As one of the business functions with the most access to consumer data, marketing professionals need to be well-versed in privacy laws and regulations. Familiarity with laws such as the GDPR and CCPA/CPRA is important, but it’s not enough. Marketers also need to understand how these laws affect their day-to-day operations.
One of the best ways to stay informed is by monitoring key privacy metrics that highlight the impact of regulations on your work. By tracking the right data, you can collaborate with your organization’s compliance team, assess the impact of privacy laws on your job, and identify any potential sources of compliance risk in your tools and systems.
1. Cookie Consent Rates
Consent management is a crucial aspect of data privacy regulations, as businesses must obtain consumers’ consent before using tracking technologies such as cookies. This could mean presenting a cookie banner that requires users to accept or reject the collection of their data or simply informing them of the data collection and providing an opt-out option.
Tracking the number of users who opt-in or opt-out of data collection provides valuable insights into the effectiveness of retargeting efforts, the level of trust customers have in the brand, and potential issues with the cookie banner or website design that could be impacting consent rates. It’s essential to present a clear and informative banner, but manipulating visitors into providing consent or making it difficult to opt-out goes against ethical practices and should be avoided.
2. Outdated Data
In the past, businesses used to collect and store vast amounts of user data indefinitely. But today, modern data privacy regulations such as purpose limitation and retention minimization restrict businesses from collecting consumer data excessively and retaining it for an extended period. For marketers, the goal is to generate demand and leads, and once that objective is achieved, the data should be deleted.
Old data is ineffective for marketing purposes since email addresses become inactive, addresses change, and employees leave their organizations. Hence, it’s advisable to regularly clean up your CRM database to reduce compliance risks and improve data hygiene. Contacts who have hard-bounced, unsubscribed from emails, or have low engagement levels skew your campaigns and increase compliance risks. Moreover, you should conduct periodic audits of all martech systems that store consumer data.
3. Number of Cookies & Scripts on Your Website
Understanding the requirements of data privacy regulations, such as obtaining user consent before tracking their data or providing an opt-out option, is a critical aspect of a marketer’s job. However, it’s equally important to understand which scripts on your website are tracking user behavior.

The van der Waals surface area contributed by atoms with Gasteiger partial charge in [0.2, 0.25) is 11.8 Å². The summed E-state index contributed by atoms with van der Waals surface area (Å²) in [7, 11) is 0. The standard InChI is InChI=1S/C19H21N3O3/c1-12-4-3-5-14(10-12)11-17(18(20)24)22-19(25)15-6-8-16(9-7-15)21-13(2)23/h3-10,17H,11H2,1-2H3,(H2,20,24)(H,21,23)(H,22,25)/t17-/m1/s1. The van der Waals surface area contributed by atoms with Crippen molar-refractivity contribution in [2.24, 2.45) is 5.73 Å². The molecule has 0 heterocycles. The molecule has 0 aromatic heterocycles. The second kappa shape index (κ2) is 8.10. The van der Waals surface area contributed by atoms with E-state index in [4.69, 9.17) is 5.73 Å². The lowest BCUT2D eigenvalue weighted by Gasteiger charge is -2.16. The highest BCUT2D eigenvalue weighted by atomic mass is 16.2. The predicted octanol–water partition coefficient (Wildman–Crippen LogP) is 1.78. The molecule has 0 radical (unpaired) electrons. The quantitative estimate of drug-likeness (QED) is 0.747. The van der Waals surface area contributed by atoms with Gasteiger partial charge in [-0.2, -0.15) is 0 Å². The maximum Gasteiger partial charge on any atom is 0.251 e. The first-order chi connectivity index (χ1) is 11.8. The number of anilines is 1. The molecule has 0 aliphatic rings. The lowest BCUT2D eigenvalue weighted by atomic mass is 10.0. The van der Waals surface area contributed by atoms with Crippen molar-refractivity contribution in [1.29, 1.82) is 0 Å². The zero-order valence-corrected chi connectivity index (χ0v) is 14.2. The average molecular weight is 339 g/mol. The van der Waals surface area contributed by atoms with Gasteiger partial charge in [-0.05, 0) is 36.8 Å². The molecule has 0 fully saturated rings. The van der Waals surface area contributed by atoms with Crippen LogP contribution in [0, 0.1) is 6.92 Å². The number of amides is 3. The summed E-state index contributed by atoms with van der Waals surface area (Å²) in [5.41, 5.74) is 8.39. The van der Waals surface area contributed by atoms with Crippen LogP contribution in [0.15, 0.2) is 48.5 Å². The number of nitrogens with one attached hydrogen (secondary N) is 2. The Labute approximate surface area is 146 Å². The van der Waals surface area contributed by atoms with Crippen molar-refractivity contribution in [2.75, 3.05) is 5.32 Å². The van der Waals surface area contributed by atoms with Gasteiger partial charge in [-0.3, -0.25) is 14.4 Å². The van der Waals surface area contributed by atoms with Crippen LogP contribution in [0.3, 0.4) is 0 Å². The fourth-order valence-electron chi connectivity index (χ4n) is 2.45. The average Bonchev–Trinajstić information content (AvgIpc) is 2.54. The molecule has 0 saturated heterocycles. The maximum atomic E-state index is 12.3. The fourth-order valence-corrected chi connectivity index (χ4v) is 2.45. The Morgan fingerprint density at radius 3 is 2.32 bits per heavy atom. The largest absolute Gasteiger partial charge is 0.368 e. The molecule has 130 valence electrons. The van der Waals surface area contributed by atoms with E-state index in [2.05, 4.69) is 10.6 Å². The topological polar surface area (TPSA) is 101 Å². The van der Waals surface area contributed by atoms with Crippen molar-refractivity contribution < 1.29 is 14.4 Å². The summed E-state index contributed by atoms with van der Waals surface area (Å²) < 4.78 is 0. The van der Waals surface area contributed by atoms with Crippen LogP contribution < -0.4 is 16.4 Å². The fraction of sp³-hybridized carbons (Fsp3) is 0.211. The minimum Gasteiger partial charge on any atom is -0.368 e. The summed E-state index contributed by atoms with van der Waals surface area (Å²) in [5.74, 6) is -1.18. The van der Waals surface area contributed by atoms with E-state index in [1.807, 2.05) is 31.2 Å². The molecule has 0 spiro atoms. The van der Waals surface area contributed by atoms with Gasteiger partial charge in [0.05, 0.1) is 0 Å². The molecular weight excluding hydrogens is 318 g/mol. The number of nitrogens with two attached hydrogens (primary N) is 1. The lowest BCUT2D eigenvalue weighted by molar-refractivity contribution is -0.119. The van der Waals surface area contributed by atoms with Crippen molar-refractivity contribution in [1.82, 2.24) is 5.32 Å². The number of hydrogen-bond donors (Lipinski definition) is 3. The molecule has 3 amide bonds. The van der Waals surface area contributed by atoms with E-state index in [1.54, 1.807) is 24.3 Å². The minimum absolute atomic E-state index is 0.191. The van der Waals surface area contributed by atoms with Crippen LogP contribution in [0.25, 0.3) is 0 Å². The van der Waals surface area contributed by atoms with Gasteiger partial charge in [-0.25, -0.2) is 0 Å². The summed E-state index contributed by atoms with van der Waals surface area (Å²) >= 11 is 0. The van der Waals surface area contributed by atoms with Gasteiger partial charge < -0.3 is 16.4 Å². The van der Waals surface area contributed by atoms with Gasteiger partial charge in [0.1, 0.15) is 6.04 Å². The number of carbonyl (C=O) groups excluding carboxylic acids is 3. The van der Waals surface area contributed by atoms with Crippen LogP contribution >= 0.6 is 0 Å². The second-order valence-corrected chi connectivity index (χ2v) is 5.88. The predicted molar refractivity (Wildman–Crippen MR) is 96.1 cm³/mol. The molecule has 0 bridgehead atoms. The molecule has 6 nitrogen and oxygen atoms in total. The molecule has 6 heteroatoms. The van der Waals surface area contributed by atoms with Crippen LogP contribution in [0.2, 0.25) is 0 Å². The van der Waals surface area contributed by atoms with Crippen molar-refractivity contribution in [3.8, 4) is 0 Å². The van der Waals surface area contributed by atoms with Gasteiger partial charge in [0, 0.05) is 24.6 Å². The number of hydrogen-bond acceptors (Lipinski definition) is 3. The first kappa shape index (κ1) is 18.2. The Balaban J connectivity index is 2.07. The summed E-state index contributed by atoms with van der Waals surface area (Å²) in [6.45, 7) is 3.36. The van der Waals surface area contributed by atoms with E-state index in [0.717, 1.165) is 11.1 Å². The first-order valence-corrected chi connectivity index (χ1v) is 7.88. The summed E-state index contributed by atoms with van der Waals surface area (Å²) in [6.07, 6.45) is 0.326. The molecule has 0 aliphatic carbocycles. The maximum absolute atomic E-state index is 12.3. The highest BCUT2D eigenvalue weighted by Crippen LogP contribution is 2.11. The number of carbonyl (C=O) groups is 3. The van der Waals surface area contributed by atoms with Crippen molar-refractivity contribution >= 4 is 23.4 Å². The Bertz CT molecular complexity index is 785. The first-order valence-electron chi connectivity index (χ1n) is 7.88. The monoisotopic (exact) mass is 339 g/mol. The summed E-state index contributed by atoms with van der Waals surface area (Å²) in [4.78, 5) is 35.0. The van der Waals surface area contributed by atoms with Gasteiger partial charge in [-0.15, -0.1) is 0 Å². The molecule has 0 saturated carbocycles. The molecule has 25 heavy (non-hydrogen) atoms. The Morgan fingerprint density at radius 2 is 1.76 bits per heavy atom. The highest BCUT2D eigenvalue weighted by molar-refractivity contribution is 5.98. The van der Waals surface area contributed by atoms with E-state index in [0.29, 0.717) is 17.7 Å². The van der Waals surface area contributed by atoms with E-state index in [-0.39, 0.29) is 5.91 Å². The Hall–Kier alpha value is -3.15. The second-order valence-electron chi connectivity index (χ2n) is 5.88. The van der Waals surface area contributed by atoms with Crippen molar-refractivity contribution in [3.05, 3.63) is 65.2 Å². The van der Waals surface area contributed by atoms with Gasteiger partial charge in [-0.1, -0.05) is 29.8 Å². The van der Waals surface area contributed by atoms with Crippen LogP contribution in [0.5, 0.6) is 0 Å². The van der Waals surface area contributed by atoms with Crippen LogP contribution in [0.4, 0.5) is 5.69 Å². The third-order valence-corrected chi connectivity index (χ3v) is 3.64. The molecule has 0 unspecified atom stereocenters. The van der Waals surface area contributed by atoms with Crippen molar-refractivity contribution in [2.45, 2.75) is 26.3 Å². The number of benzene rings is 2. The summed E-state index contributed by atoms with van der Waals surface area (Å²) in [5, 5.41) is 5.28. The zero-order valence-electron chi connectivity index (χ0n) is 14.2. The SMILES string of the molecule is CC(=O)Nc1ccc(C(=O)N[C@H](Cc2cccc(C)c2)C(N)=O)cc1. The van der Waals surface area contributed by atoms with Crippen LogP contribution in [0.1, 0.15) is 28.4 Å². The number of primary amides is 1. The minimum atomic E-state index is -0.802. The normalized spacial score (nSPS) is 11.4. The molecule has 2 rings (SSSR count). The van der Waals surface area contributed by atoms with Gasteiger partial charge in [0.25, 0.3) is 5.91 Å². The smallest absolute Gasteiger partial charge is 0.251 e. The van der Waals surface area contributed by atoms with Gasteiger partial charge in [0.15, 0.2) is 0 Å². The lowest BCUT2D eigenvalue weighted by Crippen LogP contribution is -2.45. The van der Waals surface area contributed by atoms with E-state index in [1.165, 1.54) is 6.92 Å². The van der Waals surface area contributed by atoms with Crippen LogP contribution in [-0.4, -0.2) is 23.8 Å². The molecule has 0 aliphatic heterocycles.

It’s advisable to categorize your website’s cookies and scripts into four categories: essential, analytics, functionality, and marketing. Different data privacy laws may treat these categories differently, so it’s important to familiarize yourself with the specifics of your law. For example, some laws may not permit the use of third-party marketing cookies unless the user explicitly opts in.
There are several ways to identify and classify the cookies and scripts on your website, including manual and automated approaches using compliance software. Regardless of the method you choose, it’s important to be knowledgeable about the number and nature of the scripts running on your website. This knowledge not only helps you maintain a faster, more efficient website, but it also enables you to comply with data privacy regulations.
4. Number of Martech Stack Vendors
A typical martech stack comprises 28 different vendors, but digital marketers may only be familiar with a few, such as their CRM software, Google Analytics, and email or social media tools. Becoming knowledgeable about the various vendors in the martech stack can support compliance and legal professionals in the organization. In the event of a data subject access request, marketers can identify and locate all potential storage locations for consumer data.
If your jurisdiction poses downstream risks from vendors, such as in the EU, it’s crucial to keep track of the companies handling consumer data. Marketers handle a significant amount of data, which is passed through multiple systems and tools, and any tool that doesn’t adhere to proper data privacy practices could introduce extra risk into the organization.
5. Regional Visitors Count
As a business, it’s essential to track the regions from where your leads originate. However, you need to be aware of the data privacy concerns associated with this metric. In several regions, businesses are only regulated under data privacy laws if they meet specific criteria such as the collection of data from a specified number of local residents. For instance, California’s CCPA/CPRA only applies to businesses that have a yearly revenue of over $25 million, receive or sell personal information of over 100,000 California residents, or derive more than 50% of their revenue from selling or sharing the personal information of California residents. Keeping an eye on these thresholds can help you comply with data privacy regulations in advance.
Still Have Questions?
Data privacy regulations and the role of marketing in compliance, especially where privacy metrics are concerned, are relatively new topics. If this discussion has left you with more questions, you’re not alone. Data privacy can be a complex subject. But we’re here to help. Get in touch with our team of privacy professionals today to jumpstart your new data privacy strategy.